The advent of mortgage regulation under the auspices of the FSA is the greatest challenge facing the sector over the coming years, says Legal & General's director of housing marketing Stephen Smith.
In the 25 years he has been in the industry, Smith believes this is the biggest shake-up the sector has seen but he fears that the FSA and intermediaries have underestimated the amount of work that will be involved in the changeover and is calling on intermediaries to do as much as they can to be prepared.
“There is a tsunami of change on the horizon. It is a major challenge, especially for small businesses, to understand and appreciate what will be required of them.”
He compliments many of the initiatives the FSA has undertaken, especially in the area of mortgage applications and the creation of a high-street firms division, but believes the regulator needs to go further with its plain English policy.
“FSA consultation papers are extremely difficult pieces of documentation for small players to come to grips with. It is a steep learning curve for the regulator to understand its audience. It is making progress with roadshows and the like but it needs to make sure that the message of the importance of compliance gets through.”
Smith is concerned that, with such a rigorous timetable for the arrival of a regulated market, many intermediaries may not have a good enough understanding of what is expected of them. To aid in the transition, L&G is publishing guides to regulation for its business partners. It also conducts briefings and debates to try and bring a better understanding to the industry.
“There has never been a greater pace of change than what the industry is facing now. The message to all our business partners is that now is the time to get prepared.”
Smith is a firm supporter of the newly formed Association of Mortgage Intermediaries, believing it is a step forward that the sector now has its own intermediary trade body.
“L&G Mortgage Club came on board from the very beginning and we do our best to promote membership in the AMI. We believe there is a definite need for intermediaries to have a strong and independent voice.”
Smith believes that regulation will be the impetus for a certain degree of re-engineering across the sector. Once intermediaries come to grips with the amount of work and restructuring that regulation will mean, he believes they will see the need for some form of consolidation or networking. Even on the lender side, he believes there is the possibility of consolidation but maintains that if the smaller, regional lenders are able to provide value in a niche area, then they stand a good chance of succeeding in the new marketplace.
A supporter of regulation, Smith is nonetheless curious about many Government initiatives, none more so than Chancellor Gordon Brown's fascination with long-term fixed-rate mortgages. “It is an interesting move for the Government, kind of like telling the public that they should eat five portions of fruit each day. Although many would agree that more long-term fixed-rate mortgages is a healthy idea for the economy, I cannot see it taking off en masse.”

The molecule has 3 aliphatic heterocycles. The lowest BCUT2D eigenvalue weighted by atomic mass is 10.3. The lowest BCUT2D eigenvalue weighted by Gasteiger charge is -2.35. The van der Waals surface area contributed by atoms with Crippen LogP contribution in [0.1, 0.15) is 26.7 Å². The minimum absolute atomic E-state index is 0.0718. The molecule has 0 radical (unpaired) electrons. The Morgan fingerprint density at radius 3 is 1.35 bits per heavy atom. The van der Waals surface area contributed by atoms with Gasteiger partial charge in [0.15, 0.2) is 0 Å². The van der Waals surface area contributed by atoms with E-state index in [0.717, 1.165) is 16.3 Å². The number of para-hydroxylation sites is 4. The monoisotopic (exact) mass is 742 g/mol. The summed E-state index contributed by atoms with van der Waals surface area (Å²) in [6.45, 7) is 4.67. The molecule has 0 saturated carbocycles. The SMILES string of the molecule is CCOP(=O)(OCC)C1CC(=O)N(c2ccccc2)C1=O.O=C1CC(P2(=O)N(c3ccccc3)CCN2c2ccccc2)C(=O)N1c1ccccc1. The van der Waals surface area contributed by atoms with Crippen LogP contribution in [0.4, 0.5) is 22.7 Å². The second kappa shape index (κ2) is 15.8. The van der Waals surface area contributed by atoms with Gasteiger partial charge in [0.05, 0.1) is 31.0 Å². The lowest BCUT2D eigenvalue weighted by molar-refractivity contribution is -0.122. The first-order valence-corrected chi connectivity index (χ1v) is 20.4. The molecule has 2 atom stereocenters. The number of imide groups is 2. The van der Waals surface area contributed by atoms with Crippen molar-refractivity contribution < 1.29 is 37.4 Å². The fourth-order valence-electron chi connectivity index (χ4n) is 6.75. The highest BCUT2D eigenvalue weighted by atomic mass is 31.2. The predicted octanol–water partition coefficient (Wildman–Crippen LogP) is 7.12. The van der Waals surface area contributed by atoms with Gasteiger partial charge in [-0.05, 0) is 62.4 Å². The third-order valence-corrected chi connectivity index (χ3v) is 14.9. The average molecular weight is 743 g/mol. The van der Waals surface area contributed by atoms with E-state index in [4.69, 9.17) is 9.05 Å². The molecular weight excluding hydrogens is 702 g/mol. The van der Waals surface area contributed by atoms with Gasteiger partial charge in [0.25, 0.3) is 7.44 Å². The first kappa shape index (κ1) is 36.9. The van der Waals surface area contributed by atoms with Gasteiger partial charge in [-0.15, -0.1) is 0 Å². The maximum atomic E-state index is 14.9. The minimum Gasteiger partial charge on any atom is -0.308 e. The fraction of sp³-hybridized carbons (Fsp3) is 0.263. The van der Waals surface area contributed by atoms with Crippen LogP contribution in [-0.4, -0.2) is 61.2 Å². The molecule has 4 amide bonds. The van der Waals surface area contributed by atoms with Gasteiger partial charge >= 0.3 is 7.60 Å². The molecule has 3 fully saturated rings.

He explains that consumers generally do not sufficiently value the certainty provided by a long-term fixed rate to pay the extra amount it would cost. “They are valuable but in many cases I do not think they fit most Britons' lifestyles. Most people view cash saved today as more valuable than cash saved down the track. The UK public are used to the concept of remortgaging to adjust to their lifestyles and I do not think they would take to fixed rates as much as people do on the Continent.”
Smith seems to be something of a student of culture. He took part in a high-school exchange programme in France when he was 16 and has kept a close association with the friends he made. “I love travelling and I think staying with people in the community gives you a much better understanding of a culture.”
In 1988, he was part of a Rotary Club goodwill exchange to Australia, where he looked at business practices. “It was an eye-opening experience. One thing that I think I bought back from it was a greater ability to work rapidly in small project teams. I was very impressed with the country's flexibility and advanced attitude to change within the financial services sector. Even in 1988, they were making a lot of progress in the use of technology that the UK is still yet to make.”
Smith believes that although Britain is very advanced in many respects, there is a lot that financial services in the UK can learn from markets in other countries and regions.
“One of the things you begin to realise when you travel is just how differently other cultures view the same problems that we all have. There are many similarities, of course, but I think that some of the innovative ways that other countries view business problems could work just as well here at home.”
Born: Country Durham, 1957.
Lives: Near Guildford, Surrey, with his wife and two children.
Education: St Peter's School, York; University of Leicester (biology).
Career: 1978-89 Abbey National; 1989-92 The Mortgage Corporation; 1992-94 Home Loan Management; 1994-98 Legal & General mortgages; 1998-present Legal & General housing propositions, director of housing marketing.
Career ambition: “Continue to learn and be challenged by new opportunities and make the best use of the experience and talents that I have.”
Life ambition: “Keep a good work and home life balance. Provide the best I can for my family in time as well as money.”
Likes: Good food, especially curries, good books, comedy, Radio 4, Marmite and France.
Dislikes: People with no sense of humour or perspective, hot days in London, the M25.
Drives: Ford Galaxy (“The perfect taxi for the family”).
Peers say: “The most knowledgeable person I know in the housing market and a safe pair of hands.”